How to Get Into Character: Given Circumstances in Acting

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Drama is the recreation of life onstage, along with all of the additional circumstances that life entails. Characters in musical theater and traditional drama productions alike are shaped by given circumstances, such as where a person is from or when a play takes place. Learn more about given circumstances and how they can influence your acting style.


What Are Given Circumstances?

The given circumstances are the who, what, when, where, and why of any character you intend to play. They serve as a backdrop for a character's personal situation, informing how an actor should perform the play's emotional and physical actions in light of the character's fictional past.

Using these given circumstances to more fully create and inhabit a character is a key component of the Stanislavski acting system, named after Konstantin Stanislavski (the Russian acting teacher and author of the book An Actor Prepares).


Who Was Konstantin Stanislavski?

Konstantin Stanislavski (1863-1938) was a Russian theater practitioner and acting coach. Stanislavski, as the founder of the Moscow Art Theatre, created a cohesive system for performers to act to the best of their abilities (featuring such concepts as given circumstances, the magic if, and affective memory).

Stanislavski's system continues to have an impact on the performing arts, informing the method acting approach of some of today's most successful performers. His teaching style influenced many other notable acting coaches, including Sanford Meisner and Lee Strasberg.


Given Circumstances to Consider for Your Character

When you start a new role, take some time to think about your character. To do so, keep the following factors in mind:

1. What they want: Give your character a clear motivation based on what you can learn about them from the script. It's just as important to know what your character wants, what they'll do to get it, and why they want it as it is to follow stage directions and blocking instructions. Use the play's script as your main source of inspiration, but keep in mind that you can also incorporate some personalized elements into your character.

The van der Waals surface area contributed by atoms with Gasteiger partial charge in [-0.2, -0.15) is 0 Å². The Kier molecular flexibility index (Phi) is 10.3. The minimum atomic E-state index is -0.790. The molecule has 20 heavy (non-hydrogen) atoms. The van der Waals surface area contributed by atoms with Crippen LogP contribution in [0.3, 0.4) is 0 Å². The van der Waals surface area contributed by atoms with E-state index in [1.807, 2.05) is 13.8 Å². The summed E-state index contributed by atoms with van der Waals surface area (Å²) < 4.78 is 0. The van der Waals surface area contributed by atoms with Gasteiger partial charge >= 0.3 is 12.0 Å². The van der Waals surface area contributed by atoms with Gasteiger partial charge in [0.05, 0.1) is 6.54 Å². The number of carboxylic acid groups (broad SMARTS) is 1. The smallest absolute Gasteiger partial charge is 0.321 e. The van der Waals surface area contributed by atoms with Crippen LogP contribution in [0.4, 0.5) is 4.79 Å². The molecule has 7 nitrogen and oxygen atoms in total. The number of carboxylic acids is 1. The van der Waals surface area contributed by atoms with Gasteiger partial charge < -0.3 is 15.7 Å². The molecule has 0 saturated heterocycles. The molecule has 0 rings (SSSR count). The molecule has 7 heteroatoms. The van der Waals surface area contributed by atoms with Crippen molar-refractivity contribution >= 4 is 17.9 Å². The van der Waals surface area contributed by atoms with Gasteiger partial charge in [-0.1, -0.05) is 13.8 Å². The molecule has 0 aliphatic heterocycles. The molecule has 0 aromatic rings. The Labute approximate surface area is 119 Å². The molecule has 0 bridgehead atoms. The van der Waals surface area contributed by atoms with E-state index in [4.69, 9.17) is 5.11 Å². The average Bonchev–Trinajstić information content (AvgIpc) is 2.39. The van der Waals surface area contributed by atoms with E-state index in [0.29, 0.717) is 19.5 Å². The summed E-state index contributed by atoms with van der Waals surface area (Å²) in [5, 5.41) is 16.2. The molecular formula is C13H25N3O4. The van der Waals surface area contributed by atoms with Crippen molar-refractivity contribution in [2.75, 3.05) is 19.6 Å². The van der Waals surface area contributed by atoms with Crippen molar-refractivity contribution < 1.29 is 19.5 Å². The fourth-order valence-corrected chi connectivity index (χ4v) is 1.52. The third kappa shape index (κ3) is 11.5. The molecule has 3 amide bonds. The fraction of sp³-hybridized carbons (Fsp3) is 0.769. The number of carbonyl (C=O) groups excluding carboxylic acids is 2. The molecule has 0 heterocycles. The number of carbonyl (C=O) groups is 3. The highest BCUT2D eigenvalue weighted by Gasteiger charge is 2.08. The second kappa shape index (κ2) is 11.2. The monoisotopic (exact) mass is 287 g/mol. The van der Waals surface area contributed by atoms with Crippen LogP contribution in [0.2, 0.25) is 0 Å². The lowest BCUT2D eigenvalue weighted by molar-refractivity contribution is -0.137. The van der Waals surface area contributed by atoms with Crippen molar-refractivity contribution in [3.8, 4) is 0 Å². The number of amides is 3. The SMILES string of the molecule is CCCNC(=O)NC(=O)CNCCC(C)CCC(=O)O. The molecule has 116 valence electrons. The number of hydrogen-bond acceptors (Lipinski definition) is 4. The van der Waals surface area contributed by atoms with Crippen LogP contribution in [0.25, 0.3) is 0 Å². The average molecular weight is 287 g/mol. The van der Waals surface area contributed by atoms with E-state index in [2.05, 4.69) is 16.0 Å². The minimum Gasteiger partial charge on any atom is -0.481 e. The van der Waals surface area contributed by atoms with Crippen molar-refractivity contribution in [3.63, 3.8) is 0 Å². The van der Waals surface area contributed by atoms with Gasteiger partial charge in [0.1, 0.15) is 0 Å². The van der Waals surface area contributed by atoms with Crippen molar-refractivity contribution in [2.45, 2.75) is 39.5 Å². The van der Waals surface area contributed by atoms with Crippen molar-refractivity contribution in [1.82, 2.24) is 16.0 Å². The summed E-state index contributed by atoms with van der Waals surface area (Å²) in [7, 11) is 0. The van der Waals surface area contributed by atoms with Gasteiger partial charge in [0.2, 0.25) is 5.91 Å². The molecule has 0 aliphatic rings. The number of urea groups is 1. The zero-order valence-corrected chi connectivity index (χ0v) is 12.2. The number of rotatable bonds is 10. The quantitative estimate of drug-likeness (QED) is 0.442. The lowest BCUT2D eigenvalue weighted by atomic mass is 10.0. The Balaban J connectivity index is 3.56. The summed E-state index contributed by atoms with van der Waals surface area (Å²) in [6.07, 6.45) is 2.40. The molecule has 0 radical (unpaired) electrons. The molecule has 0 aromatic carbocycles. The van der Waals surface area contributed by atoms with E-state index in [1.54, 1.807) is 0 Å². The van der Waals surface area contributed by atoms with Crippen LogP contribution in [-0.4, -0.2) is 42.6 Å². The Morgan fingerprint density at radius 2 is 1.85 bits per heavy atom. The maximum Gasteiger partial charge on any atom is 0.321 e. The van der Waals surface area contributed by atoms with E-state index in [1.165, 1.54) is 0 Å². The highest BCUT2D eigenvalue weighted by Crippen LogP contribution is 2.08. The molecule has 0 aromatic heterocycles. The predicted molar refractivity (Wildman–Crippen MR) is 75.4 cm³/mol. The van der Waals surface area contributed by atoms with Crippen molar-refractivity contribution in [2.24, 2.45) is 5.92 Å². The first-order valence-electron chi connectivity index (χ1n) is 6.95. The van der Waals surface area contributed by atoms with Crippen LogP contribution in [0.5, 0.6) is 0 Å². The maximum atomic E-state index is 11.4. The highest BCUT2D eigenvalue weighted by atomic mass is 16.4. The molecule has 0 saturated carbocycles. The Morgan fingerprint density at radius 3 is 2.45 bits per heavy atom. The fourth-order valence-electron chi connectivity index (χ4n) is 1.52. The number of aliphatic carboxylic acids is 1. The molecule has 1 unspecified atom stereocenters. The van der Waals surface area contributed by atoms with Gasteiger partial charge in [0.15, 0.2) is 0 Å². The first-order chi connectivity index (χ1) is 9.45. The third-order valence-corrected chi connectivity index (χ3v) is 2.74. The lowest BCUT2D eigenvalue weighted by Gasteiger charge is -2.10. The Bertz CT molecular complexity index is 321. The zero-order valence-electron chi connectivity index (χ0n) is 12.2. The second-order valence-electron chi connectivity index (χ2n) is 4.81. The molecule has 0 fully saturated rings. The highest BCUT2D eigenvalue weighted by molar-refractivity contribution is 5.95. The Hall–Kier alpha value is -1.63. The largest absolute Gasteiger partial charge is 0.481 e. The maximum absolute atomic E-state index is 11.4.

2. When it is: Depending on the time period in which they lived, humans have faced very different circumstances. Previous actions in a person's life have a large influence on how they will behave in the future. In fact, the time of day can cause a person to act differently than they would have just an hour before. Consider all of this temporal data when creating an identity for your character.

3. Where they come from: As you plan your performance, keep the world of the play in mind. Consider your character's literal environment (where they come from geographically) as well as their social environment (where they come from culturally, socioeconomically, and so on). Create a map of your character's relationships to other characters in the play as well as the larger landscape in which they find themselves.

4. Who they are: Use all of the given circumstances of a character's time, place, relationships, and motivations to arrive at a holistic understanding of who they are. If you can't find anything specific about your character in the text, try following questions about them through to their logical conclusion. Make a list of the core characteristics that your character possesses as a unique individual and strive to embody them.


3 Given Circumstances Exercises

There are numerous approaches that can be taken to arrive at the given circumstances for a specific character. To supplement your theater education, try the following three exercises:

1. Make up a scene. While an actor's primary job is to perform scripted material, improvisation can help you better understand how to create a character from a few given circumstances in a limited amount of time. Request scene ideas, as well as a who, what, when, where, and why for each character. Create a short drama with your scene partners based on these circumstances.

2. Read a monologue several times. Try to find a monologue that is relatively neutral in the sense that the character speaking could come from a variety of different backgrounds. Assume you come across a monologue about someone leaving their hometown. Perform the monologue as if you're a graduating high school senior, then as if you've lived in the same town your entire life. This will demonstrate how drastically acting techniques may need to change due to a few circumstantial character elements.

3. Consider thinking about a well-known character. Analyze the situational circumstances of famous characters from drama, fiction, or real life. Consider how Alice's upbringing in Victorian England may have influenced her behavior in Wonderland. Inquire as to why Hamlet's background in the royal family of Denmark led him to seek revenge on Claudius in the manner that he did. Seek out a diverse range of characters and observe how different circumstances cause people to behave and act differently.

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